Magic: The Gathering has printed cards since 1993, and more than 20,000 unique cards have been designed and sold in the 28 years since. Most cards are only worth a few cents, and you can read our tips on recognizing the valuable ones here. But what about the absolute most valuable cards out there?
Which editions of iconic cards will break the bank when you buy them? Read on to learn about the most valuable Magic: The Gathering cards!
All lists include the big daddy of Magic: The Gathering cards: Black Lotus. Widely considered the most broken and powerful card in the history of the game, Black Lotus improves every deck it is in, offering three free mana of any color, at no cost but the inclusion of the card in your deck. You can draw and play it on turn one, breaking turns’ flow when you gain access to one or two additional mana per turn.
As for value, the biggest price tags are on the initial Alpha and Beta black-bordered versions of Black Lotus from the original edition of the game. Only a few thousand copies of each rare card in the original set were ever printed, and many of them have been lost to time in the decades since.
Condition of the card matters a lot, but professionally graded near mint black-bordered Black Lotuses sell for more than $40,000! That’s if you can find one. A nearly one-of-a-kind gem mint Alpha Lotus signed by artist Christopher Rush sold at auction in January 2021 for $511,100. Even copies with significant wear and tear can sell for around $10,000.
Maybe you disagree that Black Lotus is the most powerful card ever printed. The next most likely choice is Ancestral Recall. Draw three cards for one blue mana? Don’t mind if I do! This card is also a rare from the original sets printed in 1993, and both are among the first cards taken out of print because they warped games too severely. Black-bordered copies of Ancestral Recall can fetch up to $20,000.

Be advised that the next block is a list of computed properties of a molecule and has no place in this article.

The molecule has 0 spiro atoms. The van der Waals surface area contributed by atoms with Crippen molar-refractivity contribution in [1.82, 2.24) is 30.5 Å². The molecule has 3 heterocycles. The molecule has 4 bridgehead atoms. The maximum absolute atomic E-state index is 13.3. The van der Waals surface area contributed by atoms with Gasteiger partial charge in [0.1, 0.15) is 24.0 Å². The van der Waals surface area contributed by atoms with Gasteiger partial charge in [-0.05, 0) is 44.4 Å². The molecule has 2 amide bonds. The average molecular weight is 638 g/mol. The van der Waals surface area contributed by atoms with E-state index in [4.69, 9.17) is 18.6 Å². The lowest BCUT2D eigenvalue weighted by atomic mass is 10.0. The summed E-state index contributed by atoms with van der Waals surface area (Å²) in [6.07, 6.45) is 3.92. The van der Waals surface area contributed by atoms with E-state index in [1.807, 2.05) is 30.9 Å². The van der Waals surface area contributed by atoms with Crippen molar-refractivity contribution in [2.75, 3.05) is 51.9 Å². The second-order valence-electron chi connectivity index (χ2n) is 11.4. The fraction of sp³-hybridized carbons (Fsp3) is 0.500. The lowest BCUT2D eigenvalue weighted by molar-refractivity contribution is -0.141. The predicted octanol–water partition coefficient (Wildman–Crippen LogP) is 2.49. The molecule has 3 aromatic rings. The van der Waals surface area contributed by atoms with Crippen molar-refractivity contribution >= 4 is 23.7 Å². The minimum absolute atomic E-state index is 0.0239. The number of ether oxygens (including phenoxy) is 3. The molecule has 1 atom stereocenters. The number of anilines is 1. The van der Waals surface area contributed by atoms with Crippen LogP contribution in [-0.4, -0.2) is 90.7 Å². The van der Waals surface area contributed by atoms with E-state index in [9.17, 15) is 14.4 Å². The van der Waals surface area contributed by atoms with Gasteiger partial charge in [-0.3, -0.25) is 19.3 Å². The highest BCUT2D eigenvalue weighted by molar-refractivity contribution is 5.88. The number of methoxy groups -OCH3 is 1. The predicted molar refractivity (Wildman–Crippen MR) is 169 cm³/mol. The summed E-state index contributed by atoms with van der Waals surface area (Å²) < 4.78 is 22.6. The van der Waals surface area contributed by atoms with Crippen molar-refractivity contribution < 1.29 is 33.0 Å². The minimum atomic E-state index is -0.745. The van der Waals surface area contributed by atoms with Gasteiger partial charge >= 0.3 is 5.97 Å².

Blue has been the most powerful color in Magic since the beginning. While some argue that green has taken over that spot in recent years, that only applies to newer cards. Blue was king of early Magic, and you might notice the frequent appearance of blue cards on this list. And if you want to cast blue spells quickly, you want a copy of Mox Sapphire to do it—assuming you are playing Vintage or another “any card” format that hasn’t banned these broken mana rocks.
The four other originals—Mox Pearl, Mox Jet, Mox Ruby, and Mox Emerald—also sell for tons of money, especially copies in top condition. But Mox Sapphire leads the way as the premier free repeatable mana producer that taps for a blue mana every turn and sticks around like a basic land. A near mint Alpha copy of Mox Sapphire can attract prices around $50,000.
1996 World Champion
Do you want an absolutely unique, edition-of-one Magic: The Gathering card? Maybe you should build a time machine and travel to 1996, win the Magic World Championships, and receive this ultimate collector’s item: the 1996 World Champion Magic: The Gathering card. In the actual real-world timeline, Tom Chanpheng defeated Mark Justice to win the 1996 World Championships and claim ownership of this card.
You probably won’t be able to acquire it now. Chanpheng sold it to a private collector in 2001 for $17,500. It has remained in private collections since.